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With COVID-19 cases rising and travel restrictions, the holiday season may be difficult

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Posted at 5:52 PM, Oct 16, 2020
and last updated 2020-10-16 20:04:03-04

CLEVELAND — With no vaccine yet and cases rising, people looking ahead to fall, winter and the holidays may be feeling the blues at the thought of a toned-down holiday season without seeing family, traveling or getting together.

People in Cleveland Friday expressed their concerns and frustrations about everything that is going on.

Joyce Williams said she doesn’t plan to travel because of COVID-19 and that because of her age she “could easily get sick and not recover.”

She said she’d rather be safe than sorry.

“People are dying, Things aren't getting any better. They are getting worse,” Williams said.

Quinton Turpin said his family also plans to stay home and that he believes the travel advisories are necessary.

“In order for us to stay safe and not be a spreader and not spread the virus amongst other people, we have to stay in a travel ban and stay focused, stay within our bubble,” Turpin said.

But all the restrictions are weighing on many people.

“It's a struggle, and mental health-wise, it's been a hard year for a lot of people,” one young woman, Nia, told News 5.

Jeremy Baldwin of Cleveland Heights said his family usually does a local Thanksgiving celebration with other family members, “but my guess is this year is going to be a little bit different.”

He added, “My particular family is pretty concerned about public health and our personal health. [We’ve] got some older folks who are still doing great and safe. But we want to keep them that way, so I think this year we're going to err on the side of safety.”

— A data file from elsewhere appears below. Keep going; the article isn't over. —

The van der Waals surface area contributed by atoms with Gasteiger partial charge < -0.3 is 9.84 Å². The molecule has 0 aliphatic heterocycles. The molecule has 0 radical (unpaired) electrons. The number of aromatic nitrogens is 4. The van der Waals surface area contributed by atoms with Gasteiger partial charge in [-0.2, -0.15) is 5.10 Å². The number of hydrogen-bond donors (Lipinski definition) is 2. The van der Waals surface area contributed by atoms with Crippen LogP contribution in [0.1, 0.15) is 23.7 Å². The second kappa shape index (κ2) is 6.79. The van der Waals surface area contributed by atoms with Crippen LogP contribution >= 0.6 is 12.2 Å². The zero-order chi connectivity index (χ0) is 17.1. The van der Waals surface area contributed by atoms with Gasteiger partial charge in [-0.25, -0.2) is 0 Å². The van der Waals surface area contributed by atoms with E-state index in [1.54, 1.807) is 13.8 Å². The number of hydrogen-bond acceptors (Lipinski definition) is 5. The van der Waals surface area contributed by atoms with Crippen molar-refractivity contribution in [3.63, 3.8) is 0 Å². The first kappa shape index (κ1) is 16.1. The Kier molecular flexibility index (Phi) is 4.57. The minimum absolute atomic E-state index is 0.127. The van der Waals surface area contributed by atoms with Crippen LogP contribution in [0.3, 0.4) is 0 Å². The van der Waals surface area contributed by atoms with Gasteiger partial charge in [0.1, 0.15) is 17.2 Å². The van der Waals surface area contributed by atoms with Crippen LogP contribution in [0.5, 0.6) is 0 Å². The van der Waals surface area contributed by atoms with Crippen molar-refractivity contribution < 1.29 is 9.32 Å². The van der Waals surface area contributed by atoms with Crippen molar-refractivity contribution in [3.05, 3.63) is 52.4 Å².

Baldwin noted it’s been challenging for his family to balance working from home while the kids are doing remote learning.

“I really look forward to them being able to go back to school in a safe way, and so, wear your masks people,” Baldwin said.

For Northeast Ohioans like Baldwin, and many all across the country, it has been a difficult year, trying to adjust to COVID-19 and the changes it’s brought.

“It's such a time of uncertainty,” said Dr. Tyffani Dent, a licensed psychologist.

Dent said this has been a difficult time period for many people as everyone continues to cope with and adapt to so many different challenges.

“We're looking forward to that break of being able to see your family, being able to be out more. So it was this light at the end of the tunnel. And now the tunnel just keeps going,” Dent said of the upcoming holiday season.

She urged people to take care of themselves, utilizing “meditation, exercise, things that you're able to continue to do during this time and being able to identify and embrace those things while still engaging in the practices that we're hearing from the CDC that are going to help this.”

Dent said that the change in seasons, coupled with the ongoing frustration and anxiety over COVID-19, means we have to prepare emotionally to continue living like this.

“Understanding what you can control and what you can’t, making alternative plans,” Dent said. “So if you're being told, ‘I’m planning on going to see my family,’ but now we're at least getting some idea that maybe they can't. How do you then plan to get connected with your family during the holidays and having those alternative plans?”

That’s what some people in Northeast Ohio are trying to do.

Corinna Massaro is sad she can’t travel, since her daughter lives in New York City, but she is trying to make the best of it.

“Collaboration tools, you know, Zoom calls, FaceTiming and that's all we can do right now,” Massaro said.

Asked how she would carve turkey over a Zoom call, Massaro joked, “I don't know if I'm going to have turkey, but I guess I'll just slice it up and it'll be virtual. It’ll be virtual slicing.”

Another man, David Cook, said, “I hope and I think that we basically have to wait until the vaccine comes and that once that is available sometime, hopefully early next year, that people get vaccinated and life will slowly get back to normal once the population is safe again.”

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